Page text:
Industry leaders say yes to biofuels

Monday, 30 January, 2006

The federal government and the four major car manufacturers have made recent announcements to actively support and encourage a biofuels industry in Australia.

"Cities are where most energy consumption and greenhouse gas emissions occur and reduction of these factors will help achieve more sustainable transport," Ken Dobinson, project director of The Warren Centre's Sustainable Transport in Sustainable Cities, said.

Considering that in 2003, 13% of Australia's net greenhouse gas emissions came from road transport, major companies should be encouraged to increase the uptake of fuels that result in fewer carbon dioxide emissions.

"Adoption of biofuels, where manufacture can demonstrate whole life environment-al benefits, is a simple, practical step that motorists can take today to reduce the greenhouse and air pollution emissions from their driving," said Ian Kiernan, chairman of Clean Up Australia, who was present at the announcements.

"This, coupled with the announcement by automakers Toyota, Mitsubishi, Ford and Holden that they will be introducing E 10 compatibility labels on their new vehicles, will go a long way to boosting consumer confidence," said Kiernan.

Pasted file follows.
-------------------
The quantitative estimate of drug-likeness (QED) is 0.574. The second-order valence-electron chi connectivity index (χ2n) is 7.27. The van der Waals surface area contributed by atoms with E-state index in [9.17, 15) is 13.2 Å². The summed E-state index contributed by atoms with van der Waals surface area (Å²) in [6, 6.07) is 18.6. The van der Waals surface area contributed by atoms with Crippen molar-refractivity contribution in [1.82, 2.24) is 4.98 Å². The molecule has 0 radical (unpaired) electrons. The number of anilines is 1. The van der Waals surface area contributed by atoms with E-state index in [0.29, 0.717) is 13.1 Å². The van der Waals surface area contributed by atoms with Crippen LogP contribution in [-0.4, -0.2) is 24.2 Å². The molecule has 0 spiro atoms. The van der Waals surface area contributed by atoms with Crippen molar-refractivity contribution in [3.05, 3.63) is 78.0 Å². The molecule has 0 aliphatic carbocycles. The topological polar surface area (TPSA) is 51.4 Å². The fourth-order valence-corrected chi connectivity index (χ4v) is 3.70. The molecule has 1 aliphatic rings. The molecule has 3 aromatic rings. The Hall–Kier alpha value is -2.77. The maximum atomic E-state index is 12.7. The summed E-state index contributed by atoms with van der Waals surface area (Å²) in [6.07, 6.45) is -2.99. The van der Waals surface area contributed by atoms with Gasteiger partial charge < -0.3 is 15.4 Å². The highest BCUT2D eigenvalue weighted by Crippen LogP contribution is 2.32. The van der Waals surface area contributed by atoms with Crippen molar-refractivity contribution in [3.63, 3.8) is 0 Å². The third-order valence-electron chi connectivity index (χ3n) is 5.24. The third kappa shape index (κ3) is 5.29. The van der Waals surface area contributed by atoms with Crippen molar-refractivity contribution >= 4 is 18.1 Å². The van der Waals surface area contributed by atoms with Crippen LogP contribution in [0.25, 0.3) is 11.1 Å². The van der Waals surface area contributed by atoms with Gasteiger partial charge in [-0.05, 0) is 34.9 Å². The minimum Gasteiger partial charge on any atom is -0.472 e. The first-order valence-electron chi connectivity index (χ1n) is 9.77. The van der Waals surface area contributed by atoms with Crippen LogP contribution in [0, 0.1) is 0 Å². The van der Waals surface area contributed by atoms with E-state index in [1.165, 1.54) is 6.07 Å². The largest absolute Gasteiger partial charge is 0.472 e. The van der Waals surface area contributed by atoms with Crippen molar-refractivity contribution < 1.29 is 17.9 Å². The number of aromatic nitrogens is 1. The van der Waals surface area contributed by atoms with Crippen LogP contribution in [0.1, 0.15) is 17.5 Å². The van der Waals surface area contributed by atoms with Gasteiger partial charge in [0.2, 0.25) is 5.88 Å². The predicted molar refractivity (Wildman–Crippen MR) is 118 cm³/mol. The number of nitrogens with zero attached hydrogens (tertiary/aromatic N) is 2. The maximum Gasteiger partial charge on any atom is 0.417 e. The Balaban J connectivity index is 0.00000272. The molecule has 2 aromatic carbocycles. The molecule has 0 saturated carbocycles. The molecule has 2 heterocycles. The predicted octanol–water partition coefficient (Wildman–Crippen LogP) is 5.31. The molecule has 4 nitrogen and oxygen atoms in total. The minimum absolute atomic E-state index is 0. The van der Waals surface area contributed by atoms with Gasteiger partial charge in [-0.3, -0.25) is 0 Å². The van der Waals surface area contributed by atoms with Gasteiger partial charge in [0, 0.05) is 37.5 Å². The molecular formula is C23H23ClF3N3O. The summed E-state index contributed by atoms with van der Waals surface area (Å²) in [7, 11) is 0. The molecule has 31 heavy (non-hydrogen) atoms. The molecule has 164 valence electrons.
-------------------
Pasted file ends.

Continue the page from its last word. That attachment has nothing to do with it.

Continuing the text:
But while this might seem to be a simple action, Kiernan warned that production of biofuels needs to be carefully monitored.

"From tillage of raw materials through to combustion, all the environmental impacts including the complete suite of input energy source must be considered in order to calculate the relative greenhouse gas output of each fuel type," he concluded.

"This will entail monitoring manufacturers to ensure they maintain stringent production standards.

"For example, the blending of biofuels with traditional petrol and diesel is an option that must only be done at the refinery."

The Warren Centre's own studies show that it is important for federal government to take a broader economic view on transport energy consumption and greenhouse emissions.

"The federal government should be looking to tax incentives that encourage alternative vehicle types such as hybrid cars, and use of public transport, rather than the regime that encourages increased car use for business," said Dobinson.

"Armed with these incentives, fleet managers will be in a better position to use their purchasing power to exert business-based economic influence on the market, leading by example and adopting biofuel contracts."

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